In a statement issued by UNAMA on Tuesday, it was emphasised that the right of citizens of Afghanistan to vote in a fair and free system is crucial for the country. Such rights are enshrined in the constitution of Afghanistan and they also constitute a basic human right.
Tadamichi Yamamoto, the Secretary-General’s Special Representative for Afghanistan and UNAMA head said in the statement: “Afghan men and women have a basic human right to freely choose their government and leaders,” and he also added that “It is critical that all actors in Afghan society do everything within their power to safeguard this fundamental right so that citizens can cast their vote without obstruction, threat or intimidation.”
The constitution of Afghanistan stipulates that citizens have a fundamental right to “elect and be elected” and also necessitates that “free, general, secret and direct balloting.” elections be held in the country for citizens to effectively operate and utilise their fundamental right.
With respect to the 1948 Declaration of Human Rights, Afghanistan had voted in favour of it. The declaration also states that all the people have a right to participate in their government, either directly or through freely chosen elected representatives. Additionally as per the declaration, everyone has a right of equal access to public service in their country.
This statement comes just a day after the Taliban released a statement along the lines of threatening to boycott and create hurdles in the elections, encouraging the people of Afghanistan to shun the elections. The Taliban have been adamant in providing any kind of hiccups to the democratic practice of voting and elections by tactics like attacking various districts, blocking key highways so that citizens are not able to register as voters, and other methods.
Many provinces of Afghanistan solely face the challenge of ample security. By ensuring tight security, the government enables its citizens to freely take part in the registration process and helps them make an informed vote on the day of the elections without having to worry of an external pressure or threat.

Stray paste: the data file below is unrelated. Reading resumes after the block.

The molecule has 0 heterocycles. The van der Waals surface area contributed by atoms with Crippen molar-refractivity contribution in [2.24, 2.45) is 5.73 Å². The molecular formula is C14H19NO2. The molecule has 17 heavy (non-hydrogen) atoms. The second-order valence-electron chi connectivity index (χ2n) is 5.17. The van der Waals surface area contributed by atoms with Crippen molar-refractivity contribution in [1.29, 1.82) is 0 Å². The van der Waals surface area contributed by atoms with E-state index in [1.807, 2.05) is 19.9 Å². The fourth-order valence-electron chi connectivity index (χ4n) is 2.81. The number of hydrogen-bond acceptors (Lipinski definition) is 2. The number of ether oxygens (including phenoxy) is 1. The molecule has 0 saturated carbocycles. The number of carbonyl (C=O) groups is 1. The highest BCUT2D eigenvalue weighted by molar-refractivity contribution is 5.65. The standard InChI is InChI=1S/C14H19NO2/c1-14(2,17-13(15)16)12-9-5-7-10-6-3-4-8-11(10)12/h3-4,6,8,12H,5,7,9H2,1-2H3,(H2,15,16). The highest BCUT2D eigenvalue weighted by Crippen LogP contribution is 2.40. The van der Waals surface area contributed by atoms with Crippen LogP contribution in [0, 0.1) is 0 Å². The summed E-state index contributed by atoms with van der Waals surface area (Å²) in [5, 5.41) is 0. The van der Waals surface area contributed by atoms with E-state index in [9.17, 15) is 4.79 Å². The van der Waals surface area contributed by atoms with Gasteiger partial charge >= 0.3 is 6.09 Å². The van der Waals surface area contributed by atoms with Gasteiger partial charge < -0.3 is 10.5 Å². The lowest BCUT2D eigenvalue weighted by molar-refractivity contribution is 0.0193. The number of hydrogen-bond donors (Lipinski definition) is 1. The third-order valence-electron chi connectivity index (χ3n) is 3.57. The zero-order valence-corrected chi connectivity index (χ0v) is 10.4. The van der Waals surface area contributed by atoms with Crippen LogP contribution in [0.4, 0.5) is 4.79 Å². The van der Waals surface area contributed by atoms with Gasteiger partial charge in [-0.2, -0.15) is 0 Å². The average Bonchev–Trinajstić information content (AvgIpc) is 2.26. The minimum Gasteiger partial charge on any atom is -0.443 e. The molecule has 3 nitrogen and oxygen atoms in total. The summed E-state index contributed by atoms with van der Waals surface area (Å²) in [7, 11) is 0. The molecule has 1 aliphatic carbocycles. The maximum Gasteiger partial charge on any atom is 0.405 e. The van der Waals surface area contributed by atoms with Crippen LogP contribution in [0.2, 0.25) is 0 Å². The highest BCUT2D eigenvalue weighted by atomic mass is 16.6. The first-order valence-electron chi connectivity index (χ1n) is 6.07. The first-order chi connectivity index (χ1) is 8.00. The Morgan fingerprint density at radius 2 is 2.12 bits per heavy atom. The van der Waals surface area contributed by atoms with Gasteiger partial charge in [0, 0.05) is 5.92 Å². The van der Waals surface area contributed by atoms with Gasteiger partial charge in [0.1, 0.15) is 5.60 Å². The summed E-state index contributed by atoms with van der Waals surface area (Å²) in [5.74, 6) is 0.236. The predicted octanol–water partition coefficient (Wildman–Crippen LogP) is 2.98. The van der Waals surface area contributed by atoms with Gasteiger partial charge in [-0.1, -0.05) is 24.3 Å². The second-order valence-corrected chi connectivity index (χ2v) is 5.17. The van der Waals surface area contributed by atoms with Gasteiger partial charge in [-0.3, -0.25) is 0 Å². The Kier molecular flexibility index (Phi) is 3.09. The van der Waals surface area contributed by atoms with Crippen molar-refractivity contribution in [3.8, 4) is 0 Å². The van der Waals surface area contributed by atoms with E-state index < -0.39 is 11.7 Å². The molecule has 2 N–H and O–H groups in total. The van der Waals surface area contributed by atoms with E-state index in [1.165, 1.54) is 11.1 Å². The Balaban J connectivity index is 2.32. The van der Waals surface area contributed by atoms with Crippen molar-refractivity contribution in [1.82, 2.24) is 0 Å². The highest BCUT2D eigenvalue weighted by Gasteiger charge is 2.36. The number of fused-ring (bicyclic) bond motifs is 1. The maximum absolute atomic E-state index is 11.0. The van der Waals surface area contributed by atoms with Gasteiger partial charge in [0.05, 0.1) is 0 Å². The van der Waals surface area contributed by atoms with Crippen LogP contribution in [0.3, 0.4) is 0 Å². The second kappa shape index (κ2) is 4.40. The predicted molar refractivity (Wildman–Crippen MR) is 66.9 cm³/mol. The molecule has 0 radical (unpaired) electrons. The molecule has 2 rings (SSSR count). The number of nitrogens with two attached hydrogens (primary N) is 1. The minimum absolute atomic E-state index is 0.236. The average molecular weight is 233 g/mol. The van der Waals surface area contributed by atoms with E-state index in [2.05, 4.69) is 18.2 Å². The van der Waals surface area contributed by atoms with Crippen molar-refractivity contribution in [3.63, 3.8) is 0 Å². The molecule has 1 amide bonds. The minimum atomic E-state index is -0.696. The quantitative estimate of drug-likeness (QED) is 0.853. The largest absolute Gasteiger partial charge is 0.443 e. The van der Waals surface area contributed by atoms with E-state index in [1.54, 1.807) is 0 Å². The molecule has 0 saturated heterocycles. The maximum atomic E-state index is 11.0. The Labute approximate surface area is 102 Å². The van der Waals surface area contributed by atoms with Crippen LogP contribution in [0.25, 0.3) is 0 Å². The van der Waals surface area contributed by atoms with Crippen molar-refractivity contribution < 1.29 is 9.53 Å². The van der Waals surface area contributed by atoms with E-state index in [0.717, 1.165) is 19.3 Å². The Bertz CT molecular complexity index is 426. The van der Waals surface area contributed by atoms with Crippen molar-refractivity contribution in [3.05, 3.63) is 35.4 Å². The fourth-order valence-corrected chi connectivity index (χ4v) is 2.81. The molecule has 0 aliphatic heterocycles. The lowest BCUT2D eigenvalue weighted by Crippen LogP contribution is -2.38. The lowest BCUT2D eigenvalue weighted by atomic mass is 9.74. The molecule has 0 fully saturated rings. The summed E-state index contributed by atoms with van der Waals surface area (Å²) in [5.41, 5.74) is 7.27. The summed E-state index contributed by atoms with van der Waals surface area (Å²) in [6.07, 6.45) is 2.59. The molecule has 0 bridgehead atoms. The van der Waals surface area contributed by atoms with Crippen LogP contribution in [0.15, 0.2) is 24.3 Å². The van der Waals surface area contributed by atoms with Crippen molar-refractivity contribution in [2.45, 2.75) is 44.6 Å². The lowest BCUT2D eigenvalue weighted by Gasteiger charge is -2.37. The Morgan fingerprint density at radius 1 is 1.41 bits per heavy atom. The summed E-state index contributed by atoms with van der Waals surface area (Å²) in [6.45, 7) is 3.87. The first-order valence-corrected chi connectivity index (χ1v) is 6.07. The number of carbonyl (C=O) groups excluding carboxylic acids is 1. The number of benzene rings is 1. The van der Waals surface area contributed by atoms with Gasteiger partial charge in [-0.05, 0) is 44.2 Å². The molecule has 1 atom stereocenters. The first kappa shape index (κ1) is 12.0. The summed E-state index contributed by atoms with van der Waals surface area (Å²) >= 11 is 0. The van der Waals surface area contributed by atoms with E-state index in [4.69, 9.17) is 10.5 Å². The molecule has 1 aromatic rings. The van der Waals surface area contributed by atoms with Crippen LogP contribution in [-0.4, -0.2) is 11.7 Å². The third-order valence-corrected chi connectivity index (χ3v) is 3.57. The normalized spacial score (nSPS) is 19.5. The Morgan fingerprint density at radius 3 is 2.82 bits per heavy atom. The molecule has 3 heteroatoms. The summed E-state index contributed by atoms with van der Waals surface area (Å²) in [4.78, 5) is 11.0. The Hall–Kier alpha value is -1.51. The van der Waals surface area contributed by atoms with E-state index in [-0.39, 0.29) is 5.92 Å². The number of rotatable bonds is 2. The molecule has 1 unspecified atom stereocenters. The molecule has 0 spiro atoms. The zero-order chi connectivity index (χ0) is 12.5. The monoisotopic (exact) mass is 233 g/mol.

Fortunately, the security forces in Afghanistan have been able to track down many insurgent spots and have been constantly involved in clearing operations which have led to death or injury of more than 100 insurgents.
There were two additional concerns regarding the elections. The first, a lack of funding for observer bodies to operate in the elections was an issue exclusively covered by Khabarnama and it resulted in multiple electoral observation bodies getting requisite technical and financial resources to operate for elections.
Secondly, many opposition parties raised concerns about the fake voter IDs that might lead to ghost voting or duplication in the voting process. This issue was solved when the Independent Election Commission of Afghanistan made arrangements for biometric technology in the elections. On Monday, it was confirmed by the IEC that 2000 employees have now been trained to use the devices and that 5000 units would be installed in 5000 centres for the election day.